“However, an equally vocal part of the Cherries' support base has been unequivocal in their backing of Howe.”
‘Eddie is part of the fabric of the club'
For most Bournemouth fans, the idea of questioning Howe's position at the club is simply unthinkable.
In January 2009, the debt-ridden club, hit with a 17-point penalty at the start of the season for failing to follow Football League insolvency rules after being placed into administration the previous year, were 10 points adrift in English football's fourth tier.
Howe, then 31 and with no previous managerial experience, had the task of keeping them in the league – and saving the club from extinction.
An emotional win in their last home game of 2008-09 against Grimsby kept Bournemouth in the division and started an incredible story still going strong 11 years later.
Promotion to the third tier followed, then, after a 21-month spell in charge of Burnley, Howe returned and two more promotions in three years took Bournemouth to the elite for the first time, with this season proving a rare blip.
“Any other manager at any other club would've been told to clear his desk by now as Howe's previous remarkable achievements have unquestionably bought him time,” said Davies.
“Whatever the outcome of this season, he's absolutely the right man to lead the club forward, in the Championship or Premier League.
“If the unthinkable happened and Bournemouth did finish in the bottom three, Howe's recruitment policy of buying young players would stand them in good stead in the second tier.”
Former Bournemouth player, coach and manager Tony Pulis feels the club has to keep faith with Howe.
“I've lived in this town since 1986 and the football club is different to other clubs,” said Pulis on BBC Radio 5 Live at the end of January. “There's no way he would still be in a job elsewhere but this club knows they owe Eddie a massive favour in the way he's brought them forward and turned them around.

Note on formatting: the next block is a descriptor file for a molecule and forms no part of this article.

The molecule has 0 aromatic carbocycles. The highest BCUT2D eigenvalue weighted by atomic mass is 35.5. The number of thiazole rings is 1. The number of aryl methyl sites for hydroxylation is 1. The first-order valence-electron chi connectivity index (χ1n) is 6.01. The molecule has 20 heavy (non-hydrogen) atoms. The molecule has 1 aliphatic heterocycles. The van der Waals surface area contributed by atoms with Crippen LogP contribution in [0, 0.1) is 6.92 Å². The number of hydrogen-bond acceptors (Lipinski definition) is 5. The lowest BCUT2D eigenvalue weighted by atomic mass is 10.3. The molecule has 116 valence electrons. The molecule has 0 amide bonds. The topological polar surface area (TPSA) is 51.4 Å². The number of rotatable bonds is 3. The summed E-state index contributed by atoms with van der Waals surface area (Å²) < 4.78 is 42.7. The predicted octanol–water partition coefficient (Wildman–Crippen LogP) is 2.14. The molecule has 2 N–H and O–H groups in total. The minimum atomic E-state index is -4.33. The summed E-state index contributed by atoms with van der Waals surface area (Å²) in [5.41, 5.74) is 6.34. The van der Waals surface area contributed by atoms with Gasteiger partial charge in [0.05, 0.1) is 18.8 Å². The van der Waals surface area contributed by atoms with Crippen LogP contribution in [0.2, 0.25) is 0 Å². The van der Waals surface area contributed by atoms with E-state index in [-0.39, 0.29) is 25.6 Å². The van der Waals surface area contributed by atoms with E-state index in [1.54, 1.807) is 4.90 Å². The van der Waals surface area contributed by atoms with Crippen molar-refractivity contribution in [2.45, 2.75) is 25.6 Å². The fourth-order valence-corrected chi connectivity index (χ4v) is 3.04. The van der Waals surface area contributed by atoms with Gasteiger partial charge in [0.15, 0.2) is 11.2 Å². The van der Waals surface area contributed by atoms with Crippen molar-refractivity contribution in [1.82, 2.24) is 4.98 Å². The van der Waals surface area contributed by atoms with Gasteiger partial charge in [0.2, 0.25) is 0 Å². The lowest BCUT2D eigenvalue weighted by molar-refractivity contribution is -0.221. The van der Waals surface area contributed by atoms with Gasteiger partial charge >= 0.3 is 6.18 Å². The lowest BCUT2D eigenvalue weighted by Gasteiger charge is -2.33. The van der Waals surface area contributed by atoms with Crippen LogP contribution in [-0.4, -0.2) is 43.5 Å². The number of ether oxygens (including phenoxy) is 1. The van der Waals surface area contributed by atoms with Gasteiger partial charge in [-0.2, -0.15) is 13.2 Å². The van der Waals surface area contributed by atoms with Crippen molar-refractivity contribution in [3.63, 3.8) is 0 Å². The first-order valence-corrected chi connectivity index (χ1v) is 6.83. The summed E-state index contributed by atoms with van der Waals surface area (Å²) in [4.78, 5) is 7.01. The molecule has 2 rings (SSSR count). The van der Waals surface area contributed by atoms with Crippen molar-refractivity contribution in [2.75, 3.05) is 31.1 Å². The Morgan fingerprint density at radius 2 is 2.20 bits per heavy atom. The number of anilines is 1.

“Look at the stadium compared to when I played, the training ground, he's built something special and people in the town understand he's done a wonderful job.
“I've got a feeling for the football club and Eddie is part of the fabric of this football club.”
Your thoughts on Eddie Howe, via #bbcfootball
Chris Bennett: Been a Bournemouth fan for 25 years, through League One and Two wilderness years. Eddie Howe is a club legend and we've been very unlucky with injuries. But I wish he wasn't so stubborn with his playing style. Sometimes winning ugly 1-0 is OK.
Julie Bell: Howe irreplaceable. Dip in form down to ridiculous injuries which impacted on an inability to field a settled team each week.
Tim Durgan: Bournemouth should look at how Burnley have prospered from sticking with Sean Dyche. Stability is important, especially when the manager has proven himself already.
Sree: I loved it when Burnley stuck with Dyche when they were relegated. That was the first step they took towards promotion, which they got at the first time of asking. Bournemouth should do the same, although Howe has enough tactical brains and the team to stay in the Premier League.
Rob Fanner: I'd support Eddie even if we went back down to -17 in League Two. But that won't happen. He's the reason why this club is where it is, he's a true leader, and has to be one of the greatest managers of our time.